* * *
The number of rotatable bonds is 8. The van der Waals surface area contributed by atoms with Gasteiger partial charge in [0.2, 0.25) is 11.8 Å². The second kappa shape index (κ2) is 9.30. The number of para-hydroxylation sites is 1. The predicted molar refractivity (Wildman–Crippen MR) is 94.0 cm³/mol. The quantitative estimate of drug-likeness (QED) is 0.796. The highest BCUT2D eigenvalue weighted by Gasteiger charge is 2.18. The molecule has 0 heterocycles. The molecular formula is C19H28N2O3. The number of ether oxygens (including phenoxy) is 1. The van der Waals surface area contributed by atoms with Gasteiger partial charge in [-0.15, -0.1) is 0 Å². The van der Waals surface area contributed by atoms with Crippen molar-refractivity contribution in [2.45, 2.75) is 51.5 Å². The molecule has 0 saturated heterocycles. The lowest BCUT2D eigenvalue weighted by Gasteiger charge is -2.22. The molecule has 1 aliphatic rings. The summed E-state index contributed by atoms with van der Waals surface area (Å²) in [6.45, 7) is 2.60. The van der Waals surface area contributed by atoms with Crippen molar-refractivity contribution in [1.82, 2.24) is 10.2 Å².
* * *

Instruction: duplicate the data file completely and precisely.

The number of rotatable bonds is 8. The van der Waals surface area contributed by atoms with Gasteiger partial charge in [0.2, 0.25) is 11.8 Å². The second kappa shape index (κ2) is 9.30. The number of para-hydroxylation sites is 1. The predicted molar refractivity (Wildman–Crippen MR) is 94.0 cm³/mol. The quantitative estimate of drug-likeness (QED) is 0.796. The highest BCUT2D eigenvalue weighted by Gasteiger charge is 2.18. The molecule has 0 heterocycles. The molecular formula is C19H28N2O3. The number of ether oxygens (including phenoxy) is 1. The van der Waals surface area contributed by atoms with Gasteiger partial charge in [-0.15, -0.1) is 0 Å². The van der Waals surface area contributed by atoms with Crippen molar-refractivity contribution in [2.45, 2.75) is 51.5 Å². The molecule has 0 saturated heterocycles. The lowest BCUT2D eigenvalue weighted by Gasteiger charge is -2.22. The molecule has 1 aliphatic rings. The summed E-state index contributed by atoms with van der Waals surface area (Å²) in [6.45, 7) is 2.60. The van der Waals surface area contributed by atoms with Crippen molar-refractivity contribution in [1.82, 2.24) is 10.2 Å².